Food Safety

Each year, 1 in 6 Americans (48 million people) gets sick from and 3,000 die of foodborne diseases. Reducing foodborne illness by just 10% would keep 5 million Americans from getting sick each year. Preventing a single fatal case of E. coli O157 infection would save an estimated $7 million. (CDC)

Food safety is an important factor when preparing food, not only for restaurants that serve the public, but also at home when preparing meals for friends and family. The Chester County Health Department offers the following information to assist county residents in preparing and storing food in a safe manner.
CLEAN - Wash Hands & Surfaces Often
Illness-causing bacteria can survive in many places around your kitchen, including your hands, utensils, and cutting boards.
  • Wash your hands for 20 seconds with soap and running water. Be sure to scrub the backs of your hands, between your fingers and under your nails. Washing your hands is one of the best defenses against the spread of illness-causing bacteria. Take the Hand Washing Quiz!
  • Wash surfaces and utensils after each use. Rinsing utensils, countertops, and cutting boards with water won't stop bacteria from spreading. Clean utensils and small cutting boards with hot, soapy water. Clean surfaces and cutting boards with a bleach solution.
  • Wash fruits and vegetables but not meat, poultry, or eggs. Even if you plan to peel fruits and veggies, it's important to wash them first because bacteria can spread from the outside to the inside as you cut or peel them.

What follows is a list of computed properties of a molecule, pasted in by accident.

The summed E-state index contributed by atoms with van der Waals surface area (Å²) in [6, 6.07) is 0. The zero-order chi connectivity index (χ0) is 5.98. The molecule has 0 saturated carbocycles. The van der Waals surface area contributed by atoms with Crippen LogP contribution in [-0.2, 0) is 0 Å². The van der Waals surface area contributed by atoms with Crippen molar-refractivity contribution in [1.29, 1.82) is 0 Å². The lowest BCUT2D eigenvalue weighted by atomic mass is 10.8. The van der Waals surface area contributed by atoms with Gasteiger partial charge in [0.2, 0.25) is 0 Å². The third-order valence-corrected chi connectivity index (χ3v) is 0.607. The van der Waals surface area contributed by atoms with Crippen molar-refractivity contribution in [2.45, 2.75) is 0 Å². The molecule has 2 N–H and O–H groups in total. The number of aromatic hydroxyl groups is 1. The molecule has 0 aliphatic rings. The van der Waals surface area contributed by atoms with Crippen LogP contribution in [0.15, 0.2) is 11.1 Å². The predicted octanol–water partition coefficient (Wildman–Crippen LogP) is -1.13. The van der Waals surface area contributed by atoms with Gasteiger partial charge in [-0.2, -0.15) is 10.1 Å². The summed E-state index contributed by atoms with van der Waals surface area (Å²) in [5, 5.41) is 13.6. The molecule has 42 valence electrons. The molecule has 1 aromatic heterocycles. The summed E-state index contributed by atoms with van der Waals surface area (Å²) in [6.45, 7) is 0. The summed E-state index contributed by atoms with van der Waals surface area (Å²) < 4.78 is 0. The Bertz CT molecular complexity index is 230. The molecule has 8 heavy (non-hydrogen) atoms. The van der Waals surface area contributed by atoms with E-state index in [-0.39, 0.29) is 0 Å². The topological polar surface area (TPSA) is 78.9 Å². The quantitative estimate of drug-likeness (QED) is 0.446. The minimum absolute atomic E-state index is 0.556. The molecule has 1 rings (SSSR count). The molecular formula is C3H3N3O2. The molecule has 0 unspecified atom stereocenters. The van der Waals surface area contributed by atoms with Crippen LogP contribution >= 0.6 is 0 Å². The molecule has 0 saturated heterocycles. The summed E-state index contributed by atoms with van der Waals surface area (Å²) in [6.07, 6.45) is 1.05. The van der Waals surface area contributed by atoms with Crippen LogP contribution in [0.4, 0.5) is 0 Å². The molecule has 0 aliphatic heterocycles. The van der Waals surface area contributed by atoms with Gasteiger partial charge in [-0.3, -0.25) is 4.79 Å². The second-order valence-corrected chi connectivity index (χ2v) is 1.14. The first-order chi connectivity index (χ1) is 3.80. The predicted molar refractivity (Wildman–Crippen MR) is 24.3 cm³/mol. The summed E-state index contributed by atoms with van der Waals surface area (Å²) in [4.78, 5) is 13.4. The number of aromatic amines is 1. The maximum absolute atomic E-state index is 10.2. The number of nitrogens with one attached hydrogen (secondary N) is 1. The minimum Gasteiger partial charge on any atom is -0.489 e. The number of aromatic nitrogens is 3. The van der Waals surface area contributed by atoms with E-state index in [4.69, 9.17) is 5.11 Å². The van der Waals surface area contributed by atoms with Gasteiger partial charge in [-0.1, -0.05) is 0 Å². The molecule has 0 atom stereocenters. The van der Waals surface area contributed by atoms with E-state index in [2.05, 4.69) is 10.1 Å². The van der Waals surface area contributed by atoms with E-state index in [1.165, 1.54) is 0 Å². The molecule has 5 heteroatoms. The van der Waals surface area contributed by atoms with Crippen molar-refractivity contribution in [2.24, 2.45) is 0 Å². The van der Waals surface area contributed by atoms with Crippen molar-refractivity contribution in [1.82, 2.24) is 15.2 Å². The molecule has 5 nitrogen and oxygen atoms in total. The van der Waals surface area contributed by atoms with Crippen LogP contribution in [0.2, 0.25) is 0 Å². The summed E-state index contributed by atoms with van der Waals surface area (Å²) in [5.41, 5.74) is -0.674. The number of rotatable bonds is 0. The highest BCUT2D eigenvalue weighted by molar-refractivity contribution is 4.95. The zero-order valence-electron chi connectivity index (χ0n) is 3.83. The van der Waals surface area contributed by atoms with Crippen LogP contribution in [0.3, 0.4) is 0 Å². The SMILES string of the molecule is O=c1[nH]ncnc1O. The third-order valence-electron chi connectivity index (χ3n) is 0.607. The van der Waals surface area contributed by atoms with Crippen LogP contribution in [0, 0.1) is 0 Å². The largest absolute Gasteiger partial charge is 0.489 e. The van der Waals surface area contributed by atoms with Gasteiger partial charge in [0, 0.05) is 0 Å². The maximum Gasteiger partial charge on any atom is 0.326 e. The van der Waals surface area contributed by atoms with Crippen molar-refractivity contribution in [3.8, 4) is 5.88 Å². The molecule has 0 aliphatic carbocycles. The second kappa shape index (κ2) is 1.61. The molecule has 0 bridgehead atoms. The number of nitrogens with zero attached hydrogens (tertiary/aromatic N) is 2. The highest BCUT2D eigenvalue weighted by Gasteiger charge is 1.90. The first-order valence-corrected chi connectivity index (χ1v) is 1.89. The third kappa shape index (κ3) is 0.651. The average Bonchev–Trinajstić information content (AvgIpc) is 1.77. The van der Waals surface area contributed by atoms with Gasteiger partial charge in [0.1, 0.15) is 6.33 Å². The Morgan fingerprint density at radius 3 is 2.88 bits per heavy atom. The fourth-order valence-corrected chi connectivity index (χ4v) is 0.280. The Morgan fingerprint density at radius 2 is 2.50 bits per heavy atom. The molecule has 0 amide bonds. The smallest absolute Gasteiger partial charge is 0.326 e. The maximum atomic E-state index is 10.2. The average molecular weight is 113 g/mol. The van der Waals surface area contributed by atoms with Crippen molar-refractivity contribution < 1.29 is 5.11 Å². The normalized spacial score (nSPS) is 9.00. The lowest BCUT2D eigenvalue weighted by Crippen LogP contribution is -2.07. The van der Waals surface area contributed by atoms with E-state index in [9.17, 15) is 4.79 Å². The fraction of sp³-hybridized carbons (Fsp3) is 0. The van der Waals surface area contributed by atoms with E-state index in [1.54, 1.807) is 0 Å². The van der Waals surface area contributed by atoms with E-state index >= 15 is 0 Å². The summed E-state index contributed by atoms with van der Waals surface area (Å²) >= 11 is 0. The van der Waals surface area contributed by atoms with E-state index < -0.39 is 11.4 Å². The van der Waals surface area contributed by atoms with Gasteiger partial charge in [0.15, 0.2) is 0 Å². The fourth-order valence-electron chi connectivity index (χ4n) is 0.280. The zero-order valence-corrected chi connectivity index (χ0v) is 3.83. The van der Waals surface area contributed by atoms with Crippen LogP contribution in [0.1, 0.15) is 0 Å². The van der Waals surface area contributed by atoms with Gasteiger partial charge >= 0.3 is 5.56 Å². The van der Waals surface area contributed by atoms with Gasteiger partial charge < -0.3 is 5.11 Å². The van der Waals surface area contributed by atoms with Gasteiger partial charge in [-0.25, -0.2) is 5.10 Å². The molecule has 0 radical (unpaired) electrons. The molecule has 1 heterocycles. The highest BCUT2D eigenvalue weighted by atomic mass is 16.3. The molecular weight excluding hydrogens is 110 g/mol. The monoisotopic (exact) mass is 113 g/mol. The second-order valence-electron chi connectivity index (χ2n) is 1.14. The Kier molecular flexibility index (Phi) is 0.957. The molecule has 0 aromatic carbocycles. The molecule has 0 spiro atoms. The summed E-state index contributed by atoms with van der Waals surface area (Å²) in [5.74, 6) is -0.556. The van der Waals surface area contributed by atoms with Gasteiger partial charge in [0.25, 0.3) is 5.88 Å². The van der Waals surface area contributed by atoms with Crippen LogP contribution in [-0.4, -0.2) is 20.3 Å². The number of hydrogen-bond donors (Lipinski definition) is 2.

• Take the Handwashing Quiz!
SEPARATE - Don't Cross-Contaminate
Even after you've washed your hands and cleaned all surfaces thoroughly, raw meat, poultry, seafood, and eggs can still spread illness-causing bacteria to ready-to-eat foods unless you keep them separate.
  • Use separate cutting boards, plates, and utensils for raw (uncooked) produce and for raw (uncooked) meat, poultry, seafood, and eggs.
  • Keep meat, poultry, seafood, and eggs separate from all other foods while you're shopping at the grocery store.
  • Keep meat, poultry, seafood, and eggs separate from all other foods in the refrigerator.

COOK to the Right Temperature

While many people think they can tell when food is done simply by checking its color and texture, there's no way to be sure it's safe without following a few important but simple steps.

  • Make sure food reaches its safe minimum cooking temperature. Use a food thermometer to be sure. Use the Safe Cooking Temperature Chart for guidance on proper cooking temperatures.
  • During meal times, while food is being served and eaten, keep it hot (140 °F or above).
  • After meals are over, refrigerate leftover food quickly.
  • Microwave food thoroughly (165 °F).
Safe Cooking Temperature Chart

CHILL - Refrigerate Promptly

Illness-causing bacteria can grow in many foods within two hours unless you refrigerate them. (During the summer heat, cut that time down to one hour.)
  • Refrigerate the foods that tend to spoil more quickly (like fruits and vegetables, milk, eggs, and meats) within two hours. Warm foods will chill faster if they are divided into several clean, shallow containers.
  • Thaw or marinate foods in the refrigerator, never on the counter or in the kitchen sink.
  • Know when to throw food out. For specific information on how long food will last in the refrigerator or freezer, check the Cold Storage Chart.
A refrigerator should maintain a temperature of 40°F and a freezer, a temperature of 0°F. If you don't know the temperatures of your refrigerator or freezer, use the proper thermometers to determine if you are storing food safely.